Breguet Bre 14 A2 by AZ Model
Kit No. AZ 7204
Decals: Three versions by Tally Ho - Two for French Air Arm reconnaissance aircraft; one for Czech Air Force circa 1919.
Comments: Limited run kit, photo-etch details for cockpit and rear Scarff ring for Lewis guns
The Breguet 14 was a French biplane bomber and reconnaissance aircraft of World War I. It was built in very large numbers and production continued for many years after the end of the war. Apart from its widespread usage, it was noteworthy for becoming the first aircraft in mass production to use large amounts of metal rather than wood in its structure. This allowed the airframe to be lighter than a wooden airframe of the same strength, in turn making the aircraft very fast and agile for its size, able to outrun many of the fighters of the day. Its strong construction was able to sustain much damage, it was easy to handle and had good performance. The Breguet 14 is often considered one of the best aircraft of the war.
Following evaluation in February 1917, the Breguet 14 was accepted for both these roles, and in March, orders were placed for 150 reconnaissance aircraft and 100 bombers, designated Breguet 14 A.2 and 14 B.2 respectively (by 1918 written Breguet XIV A2/B2). The A.2 was equipped with a camera, with some carrying radios, while the lower wing of the 14 B.2 was modified slightly in order to accommodate bomb racks (built by Michelin). Both variants featured automatic, bungee-cord operated aerodynamic flaps, but these were not fitted to production aircraft. A number of B2 models were equipped with the U.S.-built Liberty engine and were designated Breguet 14 B2 L.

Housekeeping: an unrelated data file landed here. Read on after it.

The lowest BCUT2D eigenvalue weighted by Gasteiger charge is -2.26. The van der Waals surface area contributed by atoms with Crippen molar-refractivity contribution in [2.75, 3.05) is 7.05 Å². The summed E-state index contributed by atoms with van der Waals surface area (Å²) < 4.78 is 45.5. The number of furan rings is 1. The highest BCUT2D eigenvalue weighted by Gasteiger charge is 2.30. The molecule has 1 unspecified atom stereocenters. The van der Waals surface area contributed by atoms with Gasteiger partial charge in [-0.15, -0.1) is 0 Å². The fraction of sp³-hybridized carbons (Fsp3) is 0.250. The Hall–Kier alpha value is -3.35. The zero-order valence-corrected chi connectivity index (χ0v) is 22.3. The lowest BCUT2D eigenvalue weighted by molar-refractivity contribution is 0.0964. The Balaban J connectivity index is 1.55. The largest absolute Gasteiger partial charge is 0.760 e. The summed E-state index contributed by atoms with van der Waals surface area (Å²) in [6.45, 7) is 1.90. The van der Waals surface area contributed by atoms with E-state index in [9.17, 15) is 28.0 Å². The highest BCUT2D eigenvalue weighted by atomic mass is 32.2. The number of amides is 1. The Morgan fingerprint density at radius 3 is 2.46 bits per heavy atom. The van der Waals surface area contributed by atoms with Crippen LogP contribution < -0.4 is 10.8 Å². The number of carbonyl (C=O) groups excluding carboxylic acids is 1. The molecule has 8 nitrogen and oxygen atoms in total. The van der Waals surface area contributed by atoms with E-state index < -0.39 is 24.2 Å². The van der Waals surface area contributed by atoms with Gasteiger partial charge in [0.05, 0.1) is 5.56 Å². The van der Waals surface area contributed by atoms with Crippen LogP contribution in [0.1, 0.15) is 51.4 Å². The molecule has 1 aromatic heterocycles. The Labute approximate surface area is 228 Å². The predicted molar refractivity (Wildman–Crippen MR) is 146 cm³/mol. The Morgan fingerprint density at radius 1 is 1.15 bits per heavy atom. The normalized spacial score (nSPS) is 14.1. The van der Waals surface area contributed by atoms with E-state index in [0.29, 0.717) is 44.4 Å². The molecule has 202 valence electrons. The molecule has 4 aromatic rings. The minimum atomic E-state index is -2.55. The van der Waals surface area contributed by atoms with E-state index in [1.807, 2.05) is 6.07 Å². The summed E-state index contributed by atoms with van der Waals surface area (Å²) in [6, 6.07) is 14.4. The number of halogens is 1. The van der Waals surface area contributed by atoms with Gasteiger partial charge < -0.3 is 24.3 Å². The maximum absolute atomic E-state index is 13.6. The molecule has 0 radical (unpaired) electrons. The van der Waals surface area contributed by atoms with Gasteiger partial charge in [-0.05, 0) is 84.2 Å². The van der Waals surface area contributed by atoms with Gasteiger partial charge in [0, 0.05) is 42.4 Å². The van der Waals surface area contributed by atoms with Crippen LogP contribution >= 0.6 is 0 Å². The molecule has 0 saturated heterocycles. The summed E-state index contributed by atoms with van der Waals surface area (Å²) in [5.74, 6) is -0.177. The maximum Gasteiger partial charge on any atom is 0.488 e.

Following successful deployment by the French, the type was also ordered by the Belgian Army (40 aircraft) and the United States Army Air Service (over 600 aircraft). Around half the Belgian and US aircraft were fitted with Fiat A.12 engines due to shortages of the original Renault 12F. By the end of World War I, some 5,500 Breguet 14s had been produced.
The type continued to be widely used after the war, equipping the French occupation forces in Germany and being deployed to support French troops in the colonies. A special version was developed for the harsh conditions encountered overseas, designated 14 TOE (Théatres des Operations Extérieures). These saw service in putting down uprisings in Syria and Morocco, in Vietnam and in France's attempted intervention in the Russian Civil War. The last trainer examples were not withdrawn from French military service until 1932.
By the time it was retired, the Breguet 14 had served in the air forces of France, Belguim, Brazil, China, Czechoslovakia, Denmark, Finland, Greece, Japan (where is was license-built by Nakajima), Siam, Poland, Spain and Uruguay.
Specifications (14 B.2)
Length: 8.87 m (29 ft. 1 in.)
Wingspan: 14.36 m (47 ft .1 in.)
Height: 3.30 m (10 ft. 10 in.)
Empty weight: 1,010 kg (2,227 lb)
Max takeoff weight: 1,536 kg (3,386 lb)
Powerplant: 1 × Renault 12Fe, 224 kW (300 hp)
Maximum speed: 175 km/h (95 kn, 109 mph)
Range: 900 km (486 nmi, 560 mi)
Service ceiling: 6,000 m (19,685 ft)
Rate of climb: 292 m/s (960 ft/min)
Wing loading: 32 kg/m² (at max. takeoff weight) (6.6 lb/ft²)
Power/mass: 145 W/kg (at max. takeoff weight) (0.09 hp/lb)
Guns: One fixed 7.7 mm (.303 in) Vickers machine gun
Two flexible 7.7 mm (.303 in) Lewis Guns for observer
Bombs: 300 kg (660 lb)
The bottom of the side-opening box has three excellent profile and top view color illustrations, with an illustration of one-half of the undersurface of the wing for all three versions: two for the French Air Arm, and one for a post-war aircraft of the Czechoslovakian Air Force. There is also a paint guide on the box bottom providing specific references for the Humbrol and Agama paint lines. The decals are by Tally Ho and appear to be of excellent quality, thin, perfectly in register and with no evidence of color bleed.
A detailed kit of an important WWI reconnaissance and attack aircraft. It is more affordable than its resin counterpart, CMK's 1/72 scale Breguet 14 B.2, by $10 - $12.00, and being mostly plastic, should provide for a simpler build. Highly recommended.